Rep. Jerry Miller, R-Eastwood, said he didn’t support it because it was added to other legislation at the “last minute.”


“I didn't consider I had enough time to review it,” he said. “Plus, I just questioned whether the whole thing was vetted.”


Another Republican, Rep. James Nemes of Louisville, cited several reasons for his vote against the bill, including the lack of an independent analysis of the TIF district. But he also said he was thinking of the only vote he regrets: Backing a $15 million investment on an unnamed economic development project in 2017 as that session was ending.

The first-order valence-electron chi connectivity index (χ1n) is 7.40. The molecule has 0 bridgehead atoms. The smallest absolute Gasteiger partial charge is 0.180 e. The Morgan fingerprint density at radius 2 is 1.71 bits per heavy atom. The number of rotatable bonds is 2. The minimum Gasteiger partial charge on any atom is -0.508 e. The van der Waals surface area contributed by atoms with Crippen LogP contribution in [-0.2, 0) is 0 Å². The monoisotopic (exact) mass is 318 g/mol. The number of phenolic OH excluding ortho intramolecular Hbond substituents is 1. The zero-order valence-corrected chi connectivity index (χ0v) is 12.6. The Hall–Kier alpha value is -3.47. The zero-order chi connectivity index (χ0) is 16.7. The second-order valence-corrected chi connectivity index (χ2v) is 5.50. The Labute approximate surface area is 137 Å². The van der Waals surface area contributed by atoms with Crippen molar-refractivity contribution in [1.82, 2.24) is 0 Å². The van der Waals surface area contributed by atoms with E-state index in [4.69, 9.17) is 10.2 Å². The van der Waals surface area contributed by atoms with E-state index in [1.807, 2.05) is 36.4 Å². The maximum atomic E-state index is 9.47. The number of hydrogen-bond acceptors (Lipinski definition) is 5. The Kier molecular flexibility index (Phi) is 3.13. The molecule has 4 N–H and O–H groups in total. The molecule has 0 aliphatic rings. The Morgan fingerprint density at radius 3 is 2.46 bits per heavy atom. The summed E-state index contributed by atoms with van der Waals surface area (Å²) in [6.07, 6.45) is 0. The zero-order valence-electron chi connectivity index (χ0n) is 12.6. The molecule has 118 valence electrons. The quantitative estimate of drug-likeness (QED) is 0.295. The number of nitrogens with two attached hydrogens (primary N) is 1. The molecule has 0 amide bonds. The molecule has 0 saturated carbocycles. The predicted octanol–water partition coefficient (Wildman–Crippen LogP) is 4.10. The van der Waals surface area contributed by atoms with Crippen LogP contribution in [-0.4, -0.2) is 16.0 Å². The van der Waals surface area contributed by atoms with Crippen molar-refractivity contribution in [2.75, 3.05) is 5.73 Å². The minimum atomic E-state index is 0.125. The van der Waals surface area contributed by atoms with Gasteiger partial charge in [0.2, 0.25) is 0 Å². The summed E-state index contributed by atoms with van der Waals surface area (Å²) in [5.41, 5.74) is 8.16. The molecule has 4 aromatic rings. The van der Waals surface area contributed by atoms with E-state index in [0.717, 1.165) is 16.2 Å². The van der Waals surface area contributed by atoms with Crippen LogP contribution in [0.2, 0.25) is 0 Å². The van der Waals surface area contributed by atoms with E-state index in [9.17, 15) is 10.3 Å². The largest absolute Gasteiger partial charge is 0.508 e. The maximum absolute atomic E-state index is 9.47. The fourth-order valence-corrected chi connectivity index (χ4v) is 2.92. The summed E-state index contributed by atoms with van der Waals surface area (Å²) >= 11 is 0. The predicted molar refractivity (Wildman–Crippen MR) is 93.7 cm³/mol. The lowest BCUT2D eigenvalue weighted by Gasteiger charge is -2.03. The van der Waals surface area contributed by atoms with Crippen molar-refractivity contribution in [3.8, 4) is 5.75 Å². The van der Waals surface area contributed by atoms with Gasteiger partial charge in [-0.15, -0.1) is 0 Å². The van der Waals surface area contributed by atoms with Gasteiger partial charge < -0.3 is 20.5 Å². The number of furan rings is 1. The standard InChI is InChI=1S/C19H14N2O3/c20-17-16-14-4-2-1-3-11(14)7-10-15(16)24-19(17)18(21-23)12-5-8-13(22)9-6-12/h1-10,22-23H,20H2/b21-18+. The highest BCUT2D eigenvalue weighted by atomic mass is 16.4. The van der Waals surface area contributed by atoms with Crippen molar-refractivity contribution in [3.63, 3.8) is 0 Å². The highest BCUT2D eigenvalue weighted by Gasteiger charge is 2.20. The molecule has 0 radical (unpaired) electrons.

The project later revealed to be a steel mill planned for eastern Kentucky by Braidy Industries, has yet to reap any benefit for the state. Construction still hasn’t started, and lawmakers have sought to recoup their money.


“I didn't want to make that mistake again,” Nemes said. “And so that was on my mind.”

Democratic Rep. McKenzie Cantrell of Louisville voted against the bill creating the TIF, but, once it had passed, she supported the related bill authorizing $10 million in state funding.

She also said the Braidy vote informed her decision. “It made me really wary of somebody coming to you late at night and saying, ‘We need to do this,’” she said.


She acknowledged she wasn’t aware that the bill didn’t require a consultant’s report or other state scrutiny and said she believes there was a “big information gap” in the state legislature about how the West End TIF would work.